b. Appreciate your partner.

If you and your partner have disagreed about how to do something, it is very helpful for your relationship to seek an outside source for clarification. You might even think about the way that you acknowledge to your partner that something is amiss. For example, if you say, "That didn't feel very smooth -- I wonder what is wrong or how we can do it better," it is much more helpful than stating, "You didn't do such and such very well."

Sometimes one partner will have understood the part and sometimes the other will. Sometimes you are both wrong. Try to remember that it doesn't matter in dancing WHO is right, but it does matter WHAT is right. As you learn to dance the right way, you both win. You are partners; you are both on the same team. As you learn to partner each other you will both enjoy the dancing more. Learn to value the strengths of the other and appreciate how your partner is growing.

Remember to compliment your partner for a job well done. You wouldn't look good without the effort of your partner. This is a team sport.

When you feel grumpy and wish your partner were doing better, think about some of the folks you know who don't have partners at all and be glad for the one you have. If you are negative and a grouch, the activity won't be as pleasant as when you are pleasant and upbeat. Put a smile on your face (it takes less energy than a frown or a scowl) and makes you much more pleasant to be around. When you are overtly negative and argumentative, it can also make those around you feel uncomfortable.

Remember that you won't do everything perfectly -- if you did, there would be no need to take lessons! Remember that all human beings have off-days and make mistakes. Be patient with your partner if you expect your partner to be patient with you.

c. Be flexible and tolerant.

Even though Roundalab is standardizing cues, the process is a dynamic one and will always be somewhat incomplete. Cuers are modifying their long-established habits to use more standard cues, but for various reasons, some cues persist that are recognized by some dancers but that are not universally popular. While it is strongly recommended that standard cues be used by cuers, a sophisticated, knowledgeable, and flexible dancer is identified by knowing variations in cue terms. Such knowledge can help dancers adapt to various cuers and read cue sheets that were produced prior to standardization.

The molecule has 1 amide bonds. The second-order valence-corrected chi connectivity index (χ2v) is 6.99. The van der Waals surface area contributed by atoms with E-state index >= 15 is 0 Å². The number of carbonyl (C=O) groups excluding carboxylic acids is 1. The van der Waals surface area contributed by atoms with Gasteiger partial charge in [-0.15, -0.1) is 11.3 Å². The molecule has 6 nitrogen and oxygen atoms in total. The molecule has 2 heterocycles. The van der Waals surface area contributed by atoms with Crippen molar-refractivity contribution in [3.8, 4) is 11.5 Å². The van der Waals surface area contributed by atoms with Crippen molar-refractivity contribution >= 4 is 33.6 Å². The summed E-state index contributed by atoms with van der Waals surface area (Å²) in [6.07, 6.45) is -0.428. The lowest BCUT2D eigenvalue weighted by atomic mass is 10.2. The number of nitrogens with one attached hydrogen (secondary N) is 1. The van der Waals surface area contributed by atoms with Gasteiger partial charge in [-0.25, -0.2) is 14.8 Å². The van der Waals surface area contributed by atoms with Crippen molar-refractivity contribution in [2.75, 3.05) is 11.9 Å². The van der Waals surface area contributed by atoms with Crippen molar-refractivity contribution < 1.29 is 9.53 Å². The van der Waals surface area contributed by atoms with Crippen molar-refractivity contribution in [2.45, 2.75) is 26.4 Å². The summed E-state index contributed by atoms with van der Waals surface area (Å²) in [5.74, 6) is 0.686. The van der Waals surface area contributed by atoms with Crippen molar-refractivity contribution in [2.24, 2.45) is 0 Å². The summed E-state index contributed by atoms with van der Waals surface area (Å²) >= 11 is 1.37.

Remember that the reality of life is that it is impossible to mandate people's language. Linguists and educators have been attempting to standardize English for centuries, yet there are numerous regional, colloquial, and other differences in our language in pronunciation, vocabulary choice, and grammar.

We all use a variety of terms in our language and we adapt to this readily. For example, the noted motivational speaker Zig Ziglar says that when he is talking about his wife, she's "The Redhead"; when he talks to her, she's "Sugar Baby"; her name is Jean. We all have variations in our terminology to some degree. Adjusting to terminology may be difficult at first, but eventually you will have heard the various cues so many times that you will be able to adapt to differences with ease.

d. Expect variation.

Even though there are a considerable number of figures that are described in class, in manuals, and in books, every nuance or variation known will not be included in any one place. Figures can be combined in endless ways. Some of the ways variety is achieved in dances include:

  1. The figures are done in different directions.

  2. The figures are done in a position different from "normal."

  3. The figures are begun with the opposite foot from "normal."

  4. The figures are combined in a different order.

  5. The tempo of the figures is altered (slow to quick and vice versa).